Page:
Week 1 Recap | NaNoWriMo 2016

One week of NaNoWriMo down, three more to go! I hope everyone is off to a great start so far! I must confess I have slowly petered out even though I started strong right out the gate.

First, let me give you an insight into my proposed writing schedule.In a perfect world, my November would be free of any life events and all my focus on NaNoWriMo. However, I do not live in a perfect world, so life pops ups all the time! So, to combat stress or great upheaval, I created a writing schedule that allowed me to still hit 50,000 words, but also enjoy socializing with the outside world. Life events that have occurred so far, my long time best friend from grade school was married this past weekend. It was such a great time and we had a mini reunion of our “group” from primary school days. It was nice not to have to worry about my word count. Of course, as I live in America, then Thanksgiving is something that disrupts any NaNoWriMo flow. Since I have family on both my mom and dad’s side, we have at least three Thanksgivings and as much as I would like to buckle down and write during the holiday, I usually only see some of my family member once a year.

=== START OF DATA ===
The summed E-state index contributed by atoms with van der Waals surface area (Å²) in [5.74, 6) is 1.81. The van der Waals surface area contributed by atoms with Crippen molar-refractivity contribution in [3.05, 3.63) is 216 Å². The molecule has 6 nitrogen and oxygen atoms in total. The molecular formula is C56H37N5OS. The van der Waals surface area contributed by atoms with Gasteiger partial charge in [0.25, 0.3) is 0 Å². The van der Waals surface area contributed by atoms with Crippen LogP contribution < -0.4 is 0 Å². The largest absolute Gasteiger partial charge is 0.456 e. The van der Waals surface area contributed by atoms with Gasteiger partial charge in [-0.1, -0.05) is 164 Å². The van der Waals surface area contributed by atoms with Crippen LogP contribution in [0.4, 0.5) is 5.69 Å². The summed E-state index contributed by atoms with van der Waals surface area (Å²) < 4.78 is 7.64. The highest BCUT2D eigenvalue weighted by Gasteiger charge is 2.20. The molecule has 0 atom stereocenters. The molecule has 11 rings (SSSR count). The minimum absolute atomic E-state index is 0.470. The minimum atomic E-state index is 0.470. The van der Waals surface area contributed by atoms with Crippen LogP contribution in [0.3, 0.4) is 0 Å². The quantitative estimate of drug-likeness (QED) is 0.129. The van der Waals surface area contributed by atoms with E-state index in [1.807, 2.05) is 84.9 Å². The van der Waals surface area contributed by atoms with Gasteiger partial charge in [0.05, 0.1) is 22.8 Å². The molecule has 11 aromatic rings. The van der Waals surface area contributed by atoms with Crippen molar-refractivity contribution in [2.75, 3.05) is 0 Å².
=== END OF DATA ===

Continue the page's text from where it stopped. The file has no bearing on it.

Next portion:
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So, I did some math (with a calculator’s assistance) and created a schedule, so even if I fell off the wagon, I would still be okay. I even added my own personal word count goal (3,000) for some extra motivation. How have I done so far? Well, as I stated above I started out strong on Day 1 with 3,009 words! However, Day 2 and Day 4 I wrote a total of 706 words. My current word count stands at 3, 715. Obviously, not how I envisioned where I would be on Day 9 of NaNo. Now, it would be easy to blame life for interrupting, but it was not life’s fault (this time).

My sluggish writing has come to a standstill because I am at a VERY boring part in my story. I am needing to describe the cabin my character is staying in. I decided to use her search for a landline phone as a way to describe the rooms and layout of the cabin, yet as I pull up my Google Doc and set my fingers over the home row keys, a heavy weight sits upon my shoulders and my mind races about a million other enjoyable things I could be doing.